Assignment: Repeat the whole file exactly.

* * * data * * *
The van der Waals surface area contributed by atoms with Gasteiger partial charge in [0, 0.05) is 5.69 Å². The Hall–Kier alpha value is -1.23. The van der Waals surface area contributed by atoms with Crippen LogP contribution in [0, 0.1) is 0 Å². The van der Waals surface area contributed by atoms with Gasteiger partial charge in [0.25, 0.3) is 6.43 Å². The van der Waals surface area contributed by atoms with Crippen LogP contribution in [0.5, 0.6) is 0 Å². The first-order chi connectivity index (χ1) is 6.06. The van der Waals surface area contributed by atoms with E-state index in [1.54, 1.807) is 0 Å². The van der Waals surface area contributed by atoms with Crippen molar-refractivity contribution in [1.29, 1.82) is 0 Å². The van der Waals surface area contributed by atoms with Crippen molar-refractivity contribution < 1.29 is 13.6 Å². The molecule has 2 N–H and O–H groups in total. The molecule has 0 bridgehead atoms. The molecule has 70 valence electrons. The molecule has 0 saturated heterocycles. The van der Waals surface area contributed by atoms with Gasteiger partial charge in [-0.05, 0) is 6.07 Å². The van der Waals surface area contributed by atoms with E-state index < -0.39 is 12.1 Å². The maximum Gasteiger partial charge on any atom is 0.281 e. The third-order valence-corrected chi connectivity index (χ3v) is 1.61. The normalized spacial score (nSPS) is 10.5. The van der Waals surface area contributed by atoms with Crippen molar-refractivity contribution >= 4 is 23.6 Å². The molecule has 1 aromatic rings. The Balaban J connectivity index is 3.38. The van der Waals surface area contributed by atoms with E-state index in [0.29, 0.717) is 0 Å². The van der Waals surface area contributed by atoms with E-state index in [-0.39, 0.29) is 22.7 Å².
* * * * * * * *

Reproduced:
The van der Waals surface area contributed by atoms with Gasteiger partial charge in [0, 0.05) is 5.69 Å². The Hall–Kier alpha value is -1.23. The van der Waals surface area contributed by atoms with Crippen LogP contribution in [0, 0.1) is 0 Å². The van der Waals surface area contributed by atoms with Gasteiger partial charge in [0.25, 0.3) is 6.43 Å². The van der Waals surface area contributed by atoms with Crippen LogP contribution in [0.5, 0.6) is 0 Å². The first-order chi connectivity index (χ1) is 6.06. The van der Waals surface area contributed by atoms with E-state index in [1.54, 1.807) is 0 Å². The van der Waals surface area contributed by atoms with Crippen molar-refractivity contribution in [1.29, 1.82) is 0 Å². The van der Waals surface area contributed by atoms with Crippen molar-refractivity contribution < 1.29 is 13.6 Å². The molecule has 2 N–H and O–H groups in total. The molecule has 0 bridgehead atoms. The molecule has 70 valence electrons. The molecule has 0 saturated heterocycles. The van der Waals surface area contributed by atoms with Gasteiger partial charge in [-0.05, 0) is 6.07 Å². The van der Waals surface area contributed by atoms with E-state index < -0.39 is 12.1 Å². The maximum Gasteiger partial charge on any atom is 0.281 e. The third-order valence-corrected chi connectivity index (χ3v) is 1.61. The normalized spacial score (nSPS) is 10.5. The van der Waals surface area contributed by atoms with Crippen molar-refractivity contribution >= 4 is 23.6 Å². The molecule has 1 aromatic rings. The Balaban J connectivity index is 3.38. The van der Waals surface area contributed by atoms with E-state index in [0.29, 0.717) is 0 Å². The van der Waals surface area contributed by atoms with E-state index in [-0.39, 0.29) is 22.7 Å².